Gutierrez: A's Cahill taken to school by Yanks early


Gutierrez: A's Cahill taken to school by Yanks early

May 30, 2011GUTIERREZ ARCHIVEA's PAGE A's VIDEOPaul Gutierrez

OAKLAND -- He has a detached cool about him that belies the notion he ever gets rattled.A 23-year-old who warms up to the hypnotic strains of Jefferson Airplane's "White Rabbit?" Too cool for school.Looking over into the opposing dugout and seeing Jeter and A-Rod and Posada (no, he did not beg out of the lineup) and Teixeira and the iconic interlocking "NY" adorning their caps? School, rather, is in session.And A's ace Trevor Cahill was taken there Monday by those marauding New York Yankees. Early, and often, in New York's eventual 5-0 defeat of Oakland that snapped the A's season-high four-game winning streak.RECAP: Yankees get to Cahill early, Athletics lose 5-0

"They've got quite a few of the best hitters in the game," Cahill said, in what will surely be in the running for understatement of the year."It kind of happened quick. I can't really remember what happened. You walk a guy, give up a base hit, next thing you know, it's a 3-0 game."And with Bartolo Colon and his magic-healing fat stem cells acting as a fountain of youth for the 2005 American League Cy Young Award winner, that was essentially the ballgame.GUTIERREZ: A's Insider notes
A hard-hit single up the middle by Derek Jeter to lead off the game was followed by a Curtis Granderson fly out before Mark Teixeira took advantage of Cahill's anxiousness."He sure doesn't seem like it," A's manager Bob Geren said, when asked if Cahill was especially more amped up to face the Yankees. "On the outside."The way to tell, then, is by Cahill's pitch location. The less control he has, the more tightly-wound he is. And the higher his pitches sail.On a 1-and-2 count to Teixeira, Cahill tried to bury a curveball into the dirt. Instead, it hung. And Teixeira pounded the ball into the right-field stands for a two-run home run.Then Cahill walked Alex Rodriguez before Robinson Cano doubled into the right-center gap. Three-to-nothing, Yankees, and Cahill had yet to break a sweat."You just try to execute one pitch at a time," Cahill said.One batter at a time.Getting knocked around by the first five hitters he faced seemed to actually settle the youngster. Cahill allowed only one hit the rest of his afternoon, though he did walk four more batters, including two in the fateful seventh.Those figurative saucer-eyes that Cahill was sporting in the first inning? Long gone by the end of the sixth. He even appeared to twice buzz Yankees catcher Francisco Cervelli with knockdown pitches under the chin after he stole second base in the second inning. But more impartial observers thought the balls just got away from Cahill, and that Cervelli is seen as a drama queen, of sorts, who hangs out over the plate and dives out of the way on anything close."Trevor is still very young and he continues to get better," Geren said.Except, Cahill has gotten progressively worse after starting out 6-0 with a 1.72 ERA in his first eight starts. Since then, he is 0-2 with a 3.51 ERA in four outings.His numbers against the Yankees in his career, though, are downright gruesome in going 0-3 with a 9.72 ERA in three starts against them.Weariness and related poor mechanics that resulted in a different arm slot did him in come the seventh."I paid for it," he said. "It's about getting comfortable and confident."Still think they're not in his head? At the risk of giving the Yankees and their bought-and-paid-for mystique too much credit, they most certainly should be.They have a 207-million payroll. Twenty-seven World Series championships. And, as one A's player told me he felt about the Yankees when he first came up to the bigs, "They're men."To his credit, Cahill settled down. But it was too late. Especially with the A's bats going back into hibernation.Now, if only the A's could inject some of Colon's fat stem cells into their bats.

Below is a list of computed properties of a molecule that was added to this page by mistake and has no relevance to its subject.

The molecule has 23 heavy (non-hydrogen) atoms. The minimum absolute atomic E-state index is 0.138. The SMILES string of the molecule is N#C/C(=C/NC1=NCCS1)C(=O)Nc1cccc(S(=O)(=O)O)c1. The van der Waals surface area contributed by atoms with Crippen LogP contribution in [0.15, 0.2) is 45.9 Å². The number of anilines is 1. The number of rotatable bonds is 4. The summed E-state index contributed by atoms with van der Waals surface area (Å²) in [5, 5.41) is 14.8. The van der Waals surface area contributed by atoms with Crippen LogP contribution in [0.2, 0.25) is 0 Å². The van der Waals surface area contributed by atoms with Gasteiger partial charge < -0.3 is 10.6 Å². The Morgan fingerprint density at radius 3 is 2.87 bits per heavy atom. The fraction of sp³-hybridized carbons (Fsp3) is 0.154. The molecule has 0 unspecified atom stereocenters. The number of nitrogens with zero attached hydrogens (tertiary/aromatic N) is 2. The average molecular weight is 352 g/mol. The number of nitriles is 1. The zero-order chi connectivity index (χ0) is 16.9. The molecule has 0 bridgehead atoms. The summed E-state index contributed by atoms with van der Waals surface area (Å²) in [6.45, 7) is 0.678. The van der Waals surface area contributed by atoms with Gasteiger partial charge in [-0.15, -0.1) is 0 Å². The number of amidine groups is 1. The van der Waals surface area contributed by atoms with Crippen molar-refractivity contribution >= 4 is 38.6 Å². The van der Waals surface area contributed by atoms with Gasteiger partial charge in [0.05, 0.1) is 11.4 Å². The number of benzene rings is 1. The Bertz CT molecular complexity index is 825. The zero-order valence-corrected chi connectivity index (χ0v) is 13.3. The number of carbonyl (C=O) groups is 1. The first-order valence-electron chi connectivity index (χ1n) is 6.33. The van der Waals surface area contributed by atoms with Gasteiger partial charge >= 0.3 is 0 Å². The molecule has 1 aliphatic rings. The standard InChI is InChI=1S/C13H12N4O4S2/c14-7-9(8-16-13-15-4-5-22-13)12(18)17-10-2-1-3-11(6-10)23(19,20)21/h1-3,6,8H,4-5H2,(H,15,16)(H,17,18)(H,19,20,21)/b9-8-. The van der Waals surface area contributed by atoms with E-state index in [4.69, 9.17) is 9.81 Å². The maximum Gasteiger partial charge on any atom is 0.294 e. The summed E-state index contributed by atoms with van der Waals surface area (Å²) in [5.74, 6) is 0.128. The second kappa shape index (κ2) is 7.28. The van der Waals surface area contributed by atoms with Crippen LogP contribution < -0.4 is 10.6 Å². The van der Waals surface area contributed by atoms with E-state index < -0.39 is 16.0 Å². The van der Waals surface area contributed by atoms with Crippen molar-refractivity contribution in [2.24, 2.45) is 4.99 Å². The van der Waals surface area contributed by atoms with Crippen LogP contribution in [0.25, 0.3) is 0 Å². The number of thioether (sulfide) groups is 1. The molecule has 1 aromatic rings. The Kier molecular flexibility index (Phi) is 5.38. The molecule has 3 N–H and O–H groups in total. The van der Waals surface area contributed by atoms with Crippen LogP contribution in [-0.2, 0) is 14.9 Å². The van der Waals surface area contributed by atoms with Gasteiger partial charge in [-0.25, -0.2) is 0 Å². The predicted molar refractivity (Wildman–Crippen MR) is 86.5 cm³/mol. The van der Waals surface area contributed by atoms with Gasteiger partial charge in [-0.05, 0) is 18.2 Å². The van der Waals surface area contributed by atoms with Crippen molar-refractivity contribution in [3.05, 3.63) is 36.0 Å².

Giants put it together in all phases, get back in win column

Giants put it together in all phases, get back in win column

SAN FRANCISCO — In the bottom of the eighth inning Monday, with the Giants finally running away with one, Johnny Cueto started blowing into a giant wad of bubble gum. He held two hands out, ready to catch remnants of an explosion as Brandon Crawford and Kelby Tomlinson looked on and smiled. 

A few minutes later, players started migrating to the dugout rail as they have done in each of the three starts Ryder Jones has made. They are ready to cheer on a rookie’s first big league hit, even if the wait has been an excruciating one for the third baseman. 

Bruce Bochy likes to say that your personality is better when you’re winning, and his players certainly showed that Monday in snapshots here and there. They woke up to a report that there were fractured in the clubhouse, caused in large part by the new closer. They denied it, they met as a group, and then, finally, they won.